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Barratt, B.B. (2015). Fathering and the Consolidation of Masculinity: Notes on the Paternal Function in Andrey Zvyagintsev's The Return. Psychoanal. Rev., 102(3):347-364.

(2015). Psychoanalytic Review, 102(3):347-364

Fathering and the Consolidation of Masculinity: Notes on the Paternal Function in Andrey Zvyagintsev's The Return

Barnaby B. Barratt, Ph.D., DHS

The film The Return, directed by Andrey Zvyagintsev, depicts a weeklong “crash course” in masculinity offered by a father who returns after a prolonged absence. It is here analyzed here in terms of paternal functions related to love, work, and play. The story culminates in the father's “accidental” death. The image of his corpse sinking into a watery grave suggests that this “[not so] good enough” father both returns to his former condition as mythic-and-absent, and also assumes the position of the “always already dead” symbolic father. Psychoanalysis has admirably explored many fathering issues (specifically the experiential qualities of presence and absence, both emotionally and physically). This paper presents the argument that more attention should be directed to the (mis)alliance between the actual and the symbolic father (both of whom are always both present and absent in psychic life). It is noted that an actual father can be killed and mourned, whereas the symbolic father is “always already dead,” and can neither be killed nor be mourned except in the crucial sense wherein we are all called to grieve the omnipotent fantasy/phantasy that we might not be “castrated”—to grieve the delusion that we might be able to speak from the locus of the “phallus,” which is the generative position held exclusively by the symbolic father.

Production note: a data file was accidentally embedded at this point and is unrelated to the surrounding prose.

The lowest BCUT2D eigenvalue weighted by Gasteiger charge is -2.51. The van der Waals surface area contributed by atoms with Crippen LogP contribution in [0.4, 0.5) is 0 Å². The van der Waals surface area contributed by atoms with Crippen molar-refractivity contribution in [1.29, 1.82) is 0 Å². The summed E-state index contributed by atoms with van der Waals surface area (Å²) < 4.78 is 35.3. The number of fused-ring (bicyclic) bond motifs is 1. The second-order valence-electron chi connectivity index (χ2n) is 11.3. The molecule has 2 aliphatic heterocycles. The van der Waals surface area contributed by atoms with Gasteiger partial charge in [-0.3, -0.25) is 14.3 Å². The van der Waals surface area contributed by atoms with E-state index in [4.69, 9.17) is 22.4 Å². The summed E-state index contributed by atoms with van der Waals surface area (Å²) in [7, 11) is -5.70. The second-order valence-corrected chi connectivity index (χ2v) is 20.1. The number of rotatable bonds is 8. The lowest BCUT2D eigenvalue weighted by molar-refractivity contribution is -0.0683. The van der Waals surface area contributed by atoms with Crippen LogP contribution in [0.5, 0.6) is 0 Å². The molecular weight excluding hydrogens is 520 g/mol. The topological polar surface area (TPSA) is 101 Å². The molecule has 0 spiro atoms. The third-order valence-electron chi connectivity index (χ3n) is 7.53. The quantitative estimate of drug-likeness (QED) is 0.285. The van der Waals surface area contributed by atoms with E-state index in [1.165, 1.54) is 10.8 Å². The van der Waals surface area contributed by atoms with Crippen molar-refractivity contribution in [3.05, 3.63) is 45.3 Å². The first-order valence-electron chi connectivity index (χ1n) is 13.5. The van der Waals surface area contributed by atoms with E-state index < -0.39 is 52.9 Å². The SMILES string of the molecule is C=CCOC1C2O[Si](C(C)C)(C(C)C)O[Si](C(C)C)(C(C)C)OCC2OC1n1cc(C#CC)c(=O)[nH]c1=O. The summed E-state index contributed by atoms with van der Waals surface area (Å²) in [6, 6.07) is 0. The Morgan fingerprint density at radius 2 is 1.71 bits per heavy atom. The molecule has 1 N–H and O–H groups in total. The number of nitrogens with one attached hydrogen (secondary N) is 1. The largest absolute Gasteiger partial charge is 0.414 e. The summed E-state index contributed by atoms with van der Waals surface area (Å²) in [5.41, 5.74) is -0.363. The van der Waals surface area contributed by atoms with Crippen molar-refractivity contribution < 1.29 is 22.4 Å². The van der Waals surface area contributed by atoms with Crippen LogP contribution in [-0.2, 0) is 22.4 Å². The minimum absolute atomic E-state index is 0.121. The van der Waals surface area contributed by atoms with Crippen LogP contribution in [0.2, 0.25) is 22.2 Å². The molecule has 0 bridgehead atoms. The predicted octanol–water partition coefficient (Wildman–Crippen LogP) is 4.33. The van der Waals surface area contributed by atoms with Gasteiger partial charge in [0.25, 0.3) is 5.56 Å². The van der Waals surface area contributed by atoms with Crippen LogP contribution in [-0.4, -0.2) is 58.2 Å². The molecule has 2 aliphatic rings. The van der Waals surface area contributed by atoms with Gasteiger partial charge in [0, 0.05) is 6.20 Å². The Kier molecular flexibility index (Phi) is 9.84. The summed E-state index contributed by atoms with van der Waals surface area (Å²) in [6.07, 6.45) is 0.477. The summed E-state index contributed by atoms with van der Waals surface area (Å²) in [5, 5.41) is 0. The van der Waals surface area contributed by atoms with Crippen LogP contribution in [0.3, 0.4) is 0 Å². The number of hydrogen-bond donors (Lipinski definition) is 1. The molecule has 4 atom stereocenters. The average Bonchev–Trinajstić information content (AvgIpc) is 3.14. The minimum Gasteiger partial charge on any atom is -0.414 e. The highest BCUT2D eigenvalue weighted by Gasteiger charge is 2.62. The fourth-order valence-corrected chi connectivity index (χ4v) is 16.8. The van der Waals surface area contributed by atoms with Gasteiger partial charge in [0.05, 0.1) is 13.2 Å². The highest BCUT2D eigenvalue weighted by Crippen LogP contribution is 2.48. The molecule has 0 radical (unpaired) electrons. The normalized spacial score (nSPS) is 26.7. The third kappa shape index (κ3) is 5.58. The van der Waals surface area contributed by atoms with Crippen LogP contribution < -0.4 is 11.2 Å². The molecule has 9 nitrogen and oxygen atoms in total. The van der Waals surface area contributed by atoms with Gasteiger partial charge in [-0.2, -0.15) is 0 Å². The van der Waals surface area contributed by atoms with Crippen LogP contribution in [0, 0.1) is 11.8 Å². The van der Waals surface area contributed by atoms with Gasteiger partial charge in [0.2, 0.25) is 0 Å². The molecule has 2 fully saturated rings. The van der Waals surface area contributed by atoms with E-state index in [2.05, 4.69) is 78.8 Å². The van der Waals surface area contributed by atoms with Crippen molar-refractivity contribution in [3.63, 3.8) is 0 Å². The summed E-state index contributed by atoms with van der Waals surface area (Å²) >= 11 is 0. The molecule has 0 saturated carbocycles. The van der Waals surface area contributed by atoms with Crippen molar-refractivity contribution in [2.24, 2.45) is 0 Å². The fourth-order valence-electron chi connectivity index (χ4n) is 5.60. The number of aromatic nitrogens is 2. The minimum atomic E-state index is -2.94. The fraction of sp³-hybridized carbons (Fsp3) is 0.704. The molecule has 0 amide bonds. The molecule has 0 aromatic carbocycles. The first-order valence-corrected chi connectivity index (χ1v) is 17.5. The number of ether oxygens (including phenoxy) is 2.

[This is a summary excerpt from the full text of the journal article. The full text of the document is available to journal subscribers on the publisher's website here.]

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